Steenkamp was shot in the head over her right ear and in her right elbow and hip, breaking her arm and hip, Botha said. However, Roux later asked Botha if Steenkamp’s body showed ‘‘any pattern of defensive wounds.’’ The detective said no.
Botha also said the shots were fired from 1.5 meters (five feet), and that police found three spent cartridges in the bathroom and one in the hallway connecting the bathroom to the bedroom. However, later on cross-examination by the defense, Botha said he wasn’t a forensics expert and couldn’t answer some questions.
Police also found two iPhones in the bathroom and two BlackBerrys in the bedroom, Botha said, adding that none had been used to phone for help. Roux later suggested that a fifth phone, not collected by the police, was used by Pistorius to make calls for a hospital and help. After the hearing, Roux told journalists that Pistorius’ defense team had the phone, but did not elaborate.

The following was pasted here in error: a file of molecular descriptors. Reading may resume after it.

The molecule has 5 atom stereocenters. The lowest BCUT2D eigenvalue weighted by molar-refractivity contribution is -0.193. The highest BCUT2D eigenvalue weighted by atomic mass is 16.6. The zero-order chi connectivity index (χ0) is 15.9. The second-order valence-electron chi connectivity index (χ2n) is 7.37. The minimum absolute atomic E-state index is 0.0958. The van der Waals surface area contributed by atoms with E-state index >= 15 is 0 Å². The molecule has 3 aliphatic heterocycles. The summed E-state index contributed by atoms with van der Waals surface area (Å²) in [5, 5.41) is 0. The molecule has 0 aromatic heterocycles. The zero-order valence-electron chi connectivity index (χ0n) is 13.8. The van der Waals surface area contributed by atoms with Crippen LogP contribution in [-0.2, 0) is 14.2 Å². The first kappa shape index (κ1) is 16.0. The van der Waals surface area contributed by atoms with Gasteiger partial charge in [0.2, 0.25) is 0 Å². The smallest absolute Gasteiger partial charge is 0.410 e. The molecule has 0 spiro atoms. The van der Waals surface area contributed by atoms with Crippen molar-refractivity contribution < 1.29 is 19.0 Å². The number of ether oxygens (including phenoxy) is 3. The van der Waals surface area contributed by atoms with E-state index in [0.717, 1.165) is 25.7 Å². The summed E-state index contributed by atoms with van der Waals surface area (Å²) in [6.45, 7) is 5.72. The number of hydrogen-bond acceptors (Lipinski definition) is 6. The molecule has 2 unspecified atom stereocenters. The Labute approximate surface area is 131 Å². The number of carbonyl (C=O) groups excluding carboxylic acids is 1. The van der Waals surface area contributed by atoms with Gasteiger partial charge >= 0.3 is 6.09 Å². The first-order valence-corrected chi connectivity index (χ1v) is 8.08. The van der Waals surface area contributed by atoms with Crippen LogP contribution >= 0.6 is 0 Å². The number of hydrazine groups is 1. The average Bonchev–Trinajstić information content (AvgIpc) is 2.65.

Guards at the gated community where Pistorius lives did call the athlete, Botha said. The detective said that all the athlete said was: ‘‘I'm all right.’’
He didn’t hang up, Botha said, and the guards heard him uncontrollably weep.
‘‘Was it part of his premeditated plan, not to switch off the phone and cry?’’ Roux asked sarcastically.
Gerald Imray reported from Johannesburg. Associated Press writer Michelle Faul in Johannesburg contributed to this report.
Jon Gambrell can be reached at www.twitter.com/jongambrellAP. Gerald Imray can be reached at www.twitter.com/geraldimrayAP.